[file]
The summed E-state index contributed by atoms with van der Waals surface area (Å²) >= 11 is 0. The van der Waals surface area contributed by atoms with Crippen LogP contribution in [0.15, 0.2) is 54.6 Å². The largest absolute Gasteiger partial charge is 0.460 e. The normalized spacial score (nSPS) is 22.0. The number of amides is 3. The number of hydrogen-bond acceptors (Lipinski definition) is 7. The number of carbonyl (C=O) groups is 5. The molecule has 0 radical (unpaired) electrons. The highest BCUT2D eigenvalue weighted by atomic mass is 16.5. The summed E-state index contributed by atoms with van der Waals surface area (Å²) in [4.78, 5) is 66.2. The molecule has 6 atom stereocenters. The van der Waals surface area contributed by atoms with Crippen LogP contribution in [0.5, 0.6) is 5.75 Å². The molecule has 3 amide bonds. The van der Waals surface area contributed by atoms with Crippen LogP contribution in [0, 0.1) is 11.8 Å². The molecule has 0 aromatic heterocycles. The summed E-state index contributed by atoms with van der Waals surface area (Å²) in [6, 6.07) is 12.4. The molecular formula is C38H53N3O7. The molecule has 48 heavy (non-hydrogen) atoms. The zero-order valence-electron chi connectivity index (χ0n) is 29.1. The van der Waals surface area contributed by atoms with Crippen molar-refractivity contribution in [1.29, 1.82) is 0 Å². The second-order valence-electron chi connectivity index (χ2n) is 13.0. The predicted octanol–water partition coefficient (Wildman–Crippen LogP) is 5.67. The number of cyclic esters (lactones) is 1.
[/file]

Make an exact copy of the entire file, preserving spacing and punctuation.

The summed E-state index contributed by atoms with van der Waals surface area (Å²) >= 11 is 0. The van der Waals surface area contributed by atoms with Crippen LogP contribution in [0.15, 0.2) is 54.6 Å². The largest absolute Gasteiger partial charge is 0.460 e. The normalized spacial score (nSPS) is 22.0. The number of amides is 3. The number of hydrogen-bond acceptors (Lipinski definition) is 7. The number of carbonyl (C=O) groups is 5. The molecule has 0 radical (unpaired) electrons. The highest BCUT2D eigenvalue weighted by atomic mass is 16.5. The summed E-state index contributed by atoms with van der Waals surface area (Å²) in [4.78, 5) is 66.2. The molecule has 6 atom stereocenters. The van der Waals surface area contributed by atoms with Crippen LogP contribution in [0.5, 0.6) is 5.75 Å². The molecule has 3 amide bonds. The van der Waals surface area contributed by atoms with Crippen LogP contribution in [0, 0.1) is 11.8 Å². The molecule has 0 aromatic heterocycles. The summed E-state index contributed by atoms with van der Waals surface area (Å²) in [6, 6.07) is 12.4. The molecular formula is C38H53N3O7. The molecule has 48 heavy (non-hydrogen) atoms. The zero-order valence-electron chi connectivity index (χ0n) is 29.1. The van der Waals surface area contributed by atoms with Crippen molar-refractivity contribution in [1.29, 1.82) is 0 Å². The second-order valence-electron chi connectivity index (χ2n) is 13.0. The predicted octanol–water partition coefficient (Wildman–Crippen LogP) is 5.67. The number of cyclic esters (lactones) is 1.